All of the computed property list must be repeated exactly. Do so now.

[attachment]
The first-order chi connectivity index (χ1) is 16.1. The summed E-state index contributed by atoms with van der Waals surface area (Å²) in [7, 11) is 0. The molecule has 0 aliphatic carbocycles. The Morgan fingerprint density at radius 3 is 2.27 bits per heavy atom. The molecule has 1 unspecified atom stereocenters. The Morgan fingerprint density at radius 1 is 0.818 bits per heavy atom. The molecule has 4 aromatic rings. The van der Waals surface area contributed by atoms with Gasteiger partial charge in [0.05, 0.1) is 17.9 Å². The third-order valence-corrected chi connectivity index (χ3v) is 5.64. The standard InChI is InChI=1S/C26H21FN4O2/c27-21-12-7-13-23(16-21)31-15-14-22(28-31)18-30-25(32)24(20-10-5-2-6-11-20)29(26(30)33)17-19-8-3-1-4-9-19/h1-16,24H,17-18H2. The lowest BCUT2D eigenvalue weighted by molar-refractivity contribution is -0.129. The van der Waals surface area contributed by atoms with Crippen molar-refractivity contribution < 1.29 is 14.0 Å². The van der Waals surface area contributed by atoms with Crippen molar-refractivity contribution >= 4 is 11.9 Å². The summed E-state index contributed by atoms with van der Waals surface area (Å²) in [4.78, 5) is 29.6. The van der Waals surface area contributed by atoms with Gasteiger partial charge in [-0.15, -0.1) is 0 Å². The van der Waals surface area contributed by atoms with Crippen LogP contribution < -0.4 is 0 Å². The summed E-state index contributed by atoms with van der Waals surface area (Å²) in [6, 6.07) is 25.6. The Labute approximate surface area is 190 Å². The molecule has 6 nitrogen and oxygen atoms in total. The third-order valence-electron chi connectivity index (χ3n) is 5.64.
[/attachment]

The first-order chi connectivity index (χ1) is 16.1. The summed E-state index contributed by atoms with van der Waals surface area (Å²) in [7, 11) is 0. The molecule has 0 aliphatic carbocycles. The Morgan fingerprint density at radius 3 is 2.27 bits per heavy atom. The molecule has 1 unspecified atom stereocenters. The Morgan fingerprint density at radius 1 is 0.818 bits per heavy atom. The molecule has 4 aromatic rings. The van der Waals surface area contributed by atoms with Gasteiger partial charge in [0.05, 0.1) is 17.9 Å². The third-order valence-corrected chi connectivity index (χ3v) is 5.64. The standard InChI is InChI=1S/C26H21FN4O2/c27-21-12-7-13-23(16-21)31-15-14-22(28-31)18-30-25(32)24(20-10-5-2-6-11-20)29(26(30)33)17-19-8-3-1-4-9-19/h1-16,24H,17-18H2. The lowest BCUT2D eigenvalue weighted by molar-refractivity contribution is -0.129. The van der Waals surface area contributed by atoms with Crippen molar-refractivity contribution < 1.29 is 14.0 Å². The van der Waals surface area contributed by atoms with Crippen molar-refractivity contribution >= 4 is 11.9 Å². The summed E-state index contributed by atoms with van der Waals surface area (Å²) in [4.78, 5) is 29.6. The van der Waals surface area contributed by atoms with Gasteiger partial charge in [-0.15, -0.1) is 0 Å². The van der Waals surface area contributed by atoms with Crippen LogP contribution < -0.4 is 0 Å². The summed E-state index contributed by atoms with van der Waals surface area (Å²) in [6, 6.07) is 25.6. The Labute approximate surface area is 190 Å². The molecule has 6 nitrogen and oxygen atoms in total. The third-order valence-electron chi connectivity index (χ3n) is 5.64.